Scientists believe CWD proteins (prions) likely spread between animals through body fluids like feces, saliva, blood, or urine, either through direct contact or indirectly through environmental contamination of soil, food or water. Once introduced into an area or farm, the CWD protein is contagious within deer and elk populations and can spread quickly. Experts believe CWD prions can remain in the environment for a long time, so other animals can contract CWD from the environment even after an infected deer or elk has died.
The CWD prion has been shown to experimentally infect squirrel monkeys, and also laboratory mice that carry some human genes. An additional study begun in 2009 by Canadian and German scientists, which has not yet been published in the scientific literature, is evaluating whether CWD can be transmitted to macaques—a type of monkey that is genetically closer to people than any other animal that has been infected with CWD previously. On July 10, 2017, the scientists presented a summary of the study’s progress (access the recorded presentationExternalExternal and slides Cdc-pdf[PDF 3.88MB]External), in which they showed that CWD was transmitted to monkeys that were fed infected meat (muscle tissue) or brain tissue from CWD-infected deer and elk. Some of the meat came from asymptomatic deer that had CWD (i.e., deer that appeared healthy and had not begun to show signs of the illness yet). Meat from these asymptomatic deer was also able to infect the monkeys with CWD. CWD was also able to spread to macaques that had the infectious material placed directly into their brains.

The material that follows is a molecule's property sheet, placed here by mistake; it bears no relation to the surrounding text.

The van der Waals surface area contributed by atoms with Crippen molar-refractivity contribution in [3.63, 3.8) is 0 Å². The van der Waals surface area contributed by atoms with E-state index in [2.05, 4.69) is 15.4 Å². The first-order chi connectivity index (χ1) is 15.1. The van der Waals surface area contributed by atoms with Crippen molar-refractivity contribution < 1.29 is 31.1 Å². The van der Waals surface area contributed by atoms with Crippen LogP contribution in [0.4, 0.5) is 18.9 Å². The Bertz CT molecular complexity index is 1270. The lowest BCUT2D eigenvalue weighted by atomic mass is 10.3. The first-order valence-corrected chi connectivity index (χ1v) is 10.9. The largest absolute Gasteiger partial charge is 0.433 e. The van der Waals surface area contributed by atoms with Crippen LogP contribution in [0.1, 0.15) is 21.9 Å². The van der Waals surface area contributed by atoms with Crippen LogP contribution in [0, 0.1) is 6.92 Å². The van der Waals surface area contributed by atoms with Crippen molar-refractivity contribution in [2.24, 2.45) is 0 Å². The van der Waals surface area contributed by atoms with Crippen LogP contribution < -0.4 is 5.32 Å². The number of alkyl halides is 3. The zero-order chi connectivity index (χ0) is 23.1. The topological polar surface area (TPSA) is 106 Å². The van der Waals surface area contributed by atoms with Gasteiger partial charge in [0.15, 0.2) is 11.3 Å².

This study showed different results than a previous study published in the Journal of VirologyExternal in 2018, which had not shown successful transmission of CWD to macaques. The reasons for the different experimental results are unknown. To date, there is no strong evidence for the occurrence of CWD in people, and it is not known if people can get infected with CWD prions. Nevertheless, these experimental studies raise the concern that CWD may pose a risk to people and suggest that it is important to prevent human exposures to CWD.
Additional studies are under way to identify if any prion diseases could be occurring at a higher rate in people who are at increased risk for contact with potentially CWD-infected deer or elk meat. Because of the long time it takes before any symptoms of disease appear, scientists expect the study to take many years before they will determine what the risk, if any, of CWD is to people.